Rattle is told by an omniscient narrator who takes delight in pointing out, again and again, how disaster could have been avoided if the characters had made pointless, consequence-less decisions differently, like what to have for dinner, or to go to a hair appointment instead of picking up their kid from school.
It feels like Cummins is trying to make a point with it, but given the disaster was ‘a serial killer ultimately kidnapped their children’, the only decision that actually matters is the serial killer’s.
The action itself switches between ‘the Bone Collector’, a man whose family have collected skeletons with bone deformities (through any means necessary) for decades; Fitzroy, a police detective trying to prove herself again, after getting too involved in a missing child case and attacking a known pedophile; some flat caricatures of rich parents who add nothing to the story; distinctly unlikeable, unchild-like children who you just can’t quite root for, even when they’re being drugged and kidnapped; and irredeemable snot of a human being Erdman – unfortunately for the audience, the main character – a man who loathes his wife to the point of just-stop-being-with-her-honestly-that’s-what-divorce-is-for, who loathes his job, who skips out on work to drink in the middle of the day, who resents all of his friends for achieving an iota of success in life (presumably perhaps by doing things other than day-drinking and resenting their wives), but who loves his ill son – which is presented as some kind of redeeming quality and not just how it should be.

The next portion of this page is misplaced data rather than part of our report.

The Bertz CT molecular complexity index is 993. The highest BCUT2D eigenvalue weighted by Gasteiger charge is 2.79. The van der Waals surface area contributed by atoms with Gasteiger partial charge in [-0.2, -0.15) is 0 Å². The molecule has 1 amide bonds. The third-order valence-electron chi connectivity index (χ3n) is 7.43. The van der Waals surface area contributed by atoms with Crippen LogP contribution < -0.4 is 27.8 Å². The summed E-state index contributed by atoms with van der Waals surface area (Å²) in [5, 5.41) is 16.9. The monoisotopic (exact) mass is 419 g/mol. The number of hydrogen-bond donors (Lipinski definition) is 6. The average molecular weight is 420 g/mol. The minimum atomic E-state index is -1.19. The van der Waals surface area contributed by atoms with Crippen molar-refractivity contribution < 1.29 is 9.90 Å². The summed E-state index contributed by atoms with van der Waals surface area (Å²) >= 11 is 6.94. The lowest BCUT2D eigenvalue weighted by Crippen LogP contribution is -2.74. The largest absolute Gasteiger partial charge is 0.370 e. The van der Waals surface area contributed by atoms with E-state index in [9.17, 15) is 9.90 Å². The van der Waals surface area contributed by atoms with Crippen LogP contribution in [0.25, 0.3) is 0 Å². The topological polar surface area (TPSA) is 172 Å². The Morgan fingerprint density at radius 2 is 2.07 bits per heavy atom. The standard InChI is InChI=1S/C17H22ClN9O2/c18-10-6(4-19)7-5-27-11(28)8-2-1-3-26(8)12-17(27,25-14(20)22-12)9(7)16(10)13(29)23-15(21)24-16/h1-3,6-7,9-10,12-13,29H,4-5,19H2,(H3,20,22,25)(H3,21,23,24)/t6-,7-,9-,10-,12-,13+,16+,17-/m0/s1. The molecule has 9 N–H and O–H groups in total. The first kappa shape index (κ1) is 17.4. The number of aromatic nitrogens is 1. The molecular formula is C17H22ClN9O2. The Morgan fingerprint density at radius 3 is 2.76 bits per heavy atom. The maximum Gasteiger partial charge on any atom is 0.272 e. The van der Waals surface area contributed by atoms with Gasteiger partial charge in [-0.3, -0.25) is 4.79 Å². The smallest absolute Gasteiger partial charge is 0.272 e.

The story jumps from character to unlikeable character as the Bone Collector kidnaps five-year-old Clara from school then promptly does… nothing to her. Nothing whatsoever. For no reason at all.
Despite the fact the Bone Collector has killed and dismembered other children, despite the fact he took her in the first place explicitly to kill and dismember her, he chooses to hold Clara captive. For no reason. Or none except Cummins shying away from dark paths while still needing to bring police detective Fitzroy into the picture.